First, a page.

If his spouse qualifies for a payment under the Senate bill, he could grow 1,321 acres before hitting the expanded limit. Under the three-entity language in the House bill, he could grow 2,940 acres before hitting the limit.
The Congressional Research Service study apparently assumes a national average yield and the payment provisions in the two versions. It also says that it would take a 36-cent adjusted world price or AWP to reach the marketing loan limit under the House bill and a 29-cent AWP under the Senate bill. Subtracting the AWP from the marketing loan rate gives you the marketing loan gain for cotton of average grade and staple.
For rice, the CRS study says it would take 930 acres for producers to reach the fixed, decoupled and counter-cyclical payment limit under the House bill and 881 acres under the Senate's Grassley amendment. For a husband and wife, it would be 1,860 acres for the House bill and 731 acres for the Senate.
It would require a $3.87 AWP to reach the marketing loan gain limit for the House bill and a $1.83 AWP under the Senate version.
Responding to a question following his presentation, Lange said he believes that passage of the Grassley amendment in the final farm bill would lead growers in California to cut their cotton acreage in half. “Most of those acres would go to grain and to crops like tomatoes and garlic,” he noted.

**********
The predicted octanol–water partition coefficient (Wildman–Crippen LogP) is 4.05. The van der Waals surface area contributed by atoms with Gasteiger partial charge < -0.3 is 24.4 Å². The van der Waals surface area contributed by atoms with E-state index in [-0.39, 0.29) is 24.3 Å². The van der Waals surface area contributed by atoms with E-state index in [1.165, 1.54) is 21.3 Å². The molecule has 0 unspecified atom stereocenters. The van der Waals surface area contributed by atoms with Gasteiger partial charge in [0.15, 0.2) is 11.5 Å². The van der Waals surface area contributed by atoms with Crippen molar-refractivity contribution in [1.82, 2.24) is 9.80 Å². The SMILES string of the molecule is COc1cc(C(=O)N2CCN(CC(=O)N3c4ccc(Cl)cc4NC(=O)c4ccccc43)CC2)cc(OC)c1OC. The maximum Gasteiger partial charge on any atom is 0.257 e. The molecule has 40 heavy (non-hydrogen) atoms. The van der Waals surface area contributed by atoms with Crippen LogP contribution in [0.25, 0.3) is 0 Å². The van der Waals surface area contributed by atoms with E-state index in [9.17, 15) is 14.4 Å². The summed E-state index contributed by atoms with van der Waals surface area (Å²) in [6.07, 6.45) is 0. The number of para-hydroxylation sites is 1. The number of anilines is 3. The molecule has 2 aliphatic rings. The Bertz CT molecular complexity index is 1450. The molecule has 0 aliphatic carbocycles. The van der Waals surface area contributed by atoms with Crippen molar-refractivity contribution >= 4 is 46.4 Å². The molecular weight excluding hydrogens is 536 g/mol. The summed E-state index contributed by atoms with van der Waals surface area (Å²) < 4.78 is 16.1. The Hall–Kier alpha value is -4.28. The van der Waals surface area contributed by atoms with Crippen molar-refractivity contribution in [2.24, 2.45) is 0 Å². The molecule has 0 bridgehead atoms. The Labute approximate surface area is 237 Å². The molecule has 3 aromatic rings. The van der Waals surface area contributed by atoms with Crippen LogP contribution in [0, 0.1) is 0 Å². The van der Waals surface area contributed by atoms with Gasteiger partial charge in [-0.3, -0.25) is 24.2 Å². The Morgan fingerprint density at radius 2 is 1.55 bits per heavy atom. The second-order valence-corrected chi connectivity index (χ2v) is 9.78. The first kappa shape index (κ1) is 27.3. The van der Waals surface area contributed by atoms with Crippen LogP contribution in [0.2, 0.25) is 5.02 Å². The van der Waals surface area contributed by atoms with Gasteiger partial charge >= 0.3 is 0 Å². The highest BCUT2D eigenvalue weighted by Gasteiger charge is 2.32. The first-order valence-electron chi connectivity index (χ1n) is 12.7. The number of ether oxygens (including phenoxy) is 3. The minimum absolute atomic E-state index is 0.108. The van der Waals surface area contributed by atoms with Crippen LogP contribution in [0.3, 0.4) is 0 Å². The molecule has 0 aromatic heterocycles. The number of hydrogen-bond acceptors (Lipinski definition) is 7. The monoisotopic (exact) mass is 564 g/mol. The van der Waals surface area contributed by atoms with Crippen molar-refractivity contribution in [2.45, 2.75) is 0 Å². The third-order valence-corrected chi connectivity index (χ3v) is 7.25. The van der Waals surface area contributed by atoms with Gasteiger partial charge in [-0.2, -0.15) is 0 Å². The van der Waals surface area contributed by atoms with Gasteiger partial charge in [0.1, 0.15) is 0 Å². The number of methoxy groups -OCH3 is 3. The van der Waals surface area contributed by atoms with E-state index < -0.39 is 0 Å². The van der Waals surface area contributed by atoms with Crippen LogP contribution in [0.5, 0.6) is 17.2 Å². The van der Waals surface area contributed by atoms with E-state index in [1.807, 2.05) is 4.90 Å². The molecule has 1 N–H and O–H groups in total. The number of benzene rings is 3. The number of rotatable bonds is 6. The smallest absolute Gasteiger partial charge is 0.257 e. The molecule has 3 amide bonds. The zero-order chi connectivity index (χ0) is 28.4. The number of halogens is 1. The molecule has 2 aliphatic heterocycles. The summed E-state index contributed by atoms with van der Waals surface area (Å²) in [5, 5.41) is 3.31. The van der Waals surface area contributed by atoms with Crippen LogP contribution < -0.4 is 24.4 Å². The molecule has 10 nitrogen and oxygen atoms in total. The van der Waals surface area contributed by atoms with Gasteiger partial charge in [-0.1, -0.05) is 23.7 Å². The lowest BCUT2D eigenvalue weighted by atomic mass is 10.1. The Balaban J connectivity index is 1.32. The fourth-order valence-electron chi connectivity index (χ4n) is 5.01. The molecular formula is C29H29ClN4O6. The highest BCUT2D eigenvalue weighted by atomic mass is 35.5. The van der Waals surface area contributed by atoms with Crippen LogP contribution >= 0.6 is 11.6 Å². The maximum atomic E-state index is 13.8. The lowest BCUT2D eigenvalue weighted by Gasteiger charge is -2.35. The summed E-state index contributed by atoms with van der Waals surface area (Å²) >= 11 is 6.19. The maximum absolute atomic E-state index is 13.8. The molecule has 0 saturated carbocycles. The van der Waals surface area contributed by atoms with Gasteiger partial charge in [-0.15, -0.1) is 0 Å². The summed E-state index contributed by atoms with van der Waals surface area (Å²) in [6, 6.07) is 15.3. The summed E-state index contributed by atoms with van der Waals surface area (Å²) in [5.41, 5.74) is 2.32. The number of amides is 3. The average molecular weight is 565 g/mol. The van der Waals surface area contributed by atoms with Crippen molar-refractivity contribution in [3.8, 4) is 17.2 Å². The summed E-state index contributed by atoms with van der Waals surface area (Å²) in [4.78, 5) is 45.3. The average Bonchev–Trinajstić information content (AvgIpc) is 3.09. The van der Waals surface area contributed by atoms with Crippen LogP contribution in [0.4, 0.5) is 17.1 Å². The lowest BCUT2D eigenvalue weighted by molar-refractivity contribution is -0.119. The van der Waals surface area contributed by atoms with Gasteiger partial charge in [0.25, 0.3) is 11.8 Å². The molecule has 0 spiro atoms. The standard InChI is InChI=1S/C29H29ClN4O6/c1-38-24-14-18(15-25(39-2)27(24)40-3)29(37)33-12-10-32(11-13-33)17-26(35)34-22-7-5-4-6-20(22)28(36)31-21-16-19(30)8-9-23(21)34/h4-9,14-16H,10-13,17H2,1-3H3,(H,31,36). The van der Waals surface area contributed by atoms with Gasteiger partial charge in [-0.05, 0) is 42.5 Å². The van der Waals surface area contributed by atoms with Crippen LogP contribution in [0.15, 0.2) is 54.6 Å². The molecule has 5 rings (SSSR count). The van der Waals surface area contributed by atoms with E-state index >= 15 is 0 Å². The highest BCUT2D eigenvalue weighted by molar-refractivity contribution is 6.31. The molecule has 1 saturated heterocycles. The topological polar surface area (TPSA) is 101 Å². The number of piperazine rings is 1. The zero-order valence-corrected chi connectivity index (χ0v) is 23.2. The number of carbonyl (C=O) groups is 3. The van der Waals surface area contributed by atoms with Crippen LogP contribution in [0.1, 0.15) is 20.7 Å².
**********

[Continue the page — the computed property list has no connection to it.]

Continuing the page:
In the Mid-South, farmers would reduce their cotton acreage by at least 25 percent with the acres being split 50-50 between corn and soybeans, he said. In the Southeast, the reduction would range from 15 to 20 percent with the shifted acres evenly divided between corn and soybeans.
“The ones that would really get hurt would be those with cotton and peanuts in the Southeast,” he said. “It wouldn't take a combination of many of those acres to hit the new payment limits.”
Lange says he would expect only a minimal impact on cotton acres in the Southwest because of the generally lower yields in those areas.
“I think it's a difficult time for cotton farmers in the Mid-South and Far West to figure out what to do,” he said. “I think they just have to wait and see what this conference package ends up being.
“I have to tell you that the uncertainty and the anxiety that exists in the U.S. cotton production sector right now is probably greater than anything certainly in my experience with cotton and in that of those who have been involved with this industry much longer than I have.”